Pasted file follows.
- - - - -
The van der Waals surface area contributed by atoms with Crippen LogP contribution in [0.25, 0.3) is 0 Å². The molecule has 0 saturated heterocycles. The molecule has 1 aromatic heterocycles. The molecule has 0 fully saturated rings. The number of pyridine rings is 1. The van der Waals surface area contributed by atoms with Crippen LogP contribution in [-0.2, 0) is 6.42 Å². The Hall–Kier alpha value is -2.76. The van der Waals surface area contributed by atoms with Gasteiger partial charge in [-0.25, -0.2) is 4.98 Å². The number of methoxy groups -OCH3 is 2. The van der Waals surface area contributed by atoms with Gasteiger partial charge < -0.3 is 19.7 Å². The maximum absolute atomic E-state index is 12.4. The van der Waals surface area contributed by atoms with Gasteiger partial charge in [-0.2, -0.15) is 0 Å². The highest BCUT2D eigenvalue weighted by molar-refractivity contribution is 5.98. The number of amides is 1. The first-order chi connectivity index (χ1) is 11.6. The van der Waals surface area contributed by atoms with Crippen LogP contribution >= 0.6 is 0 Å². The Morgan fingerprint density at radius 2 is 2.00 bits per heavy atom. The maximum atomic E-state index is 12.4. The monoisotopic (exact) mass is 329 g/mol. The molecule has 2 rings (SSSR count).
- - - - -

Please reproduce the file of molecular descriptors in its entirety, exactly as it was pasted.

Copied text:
The van der Waals surface area contributed by atoms with Crippen LogP contribution in [0.25, 0.3) is 0 Å². The molecule has 0 saturated heterocycles. The molecule has 1 aromatic heterocycles. The molecule has 0 fully saturated rings. The number of pyridine rings is 1. The van der Waals surface area contributed by atoms with Crippen LogP contribution in [-0.2, 0) is 6.42 Å². The Hall–Kier alpha value is -2.76. The van der Waals surface area contributed by atoms with Gasteiger partial charge in [-0.25, -0.2) is 4.98 Å². The number of methoxy groups -OCH3 is 2. The van der Waals surface area contributed by atoms with Gasteiger partial charge < -0.3 is 19.7 Å². The maximum absolute atomic E-state index is 12.4. The van der Waals surface area contributed by atoms with Gasteiger partial charge in [-0.2, -0.15) is 0 Å². The highest BCUT2D eigenvalue weighted by molar-refractivity contribution is 5.98. The number of amides is 1. The first-order chi connectivity index (χ1) is 11.6. The van der Waals surface area contributed by atoms with Crippen LogP contribution >= 0.6 is 0 Å². The Morgan fingerprint density at radius 2 is 2.00 bits per heavy atom. The maximum atomic E-state index is 12.4. The monoisotopic (exact) mass is 329 g/mol. The molecule has 2 rings (SSSR count).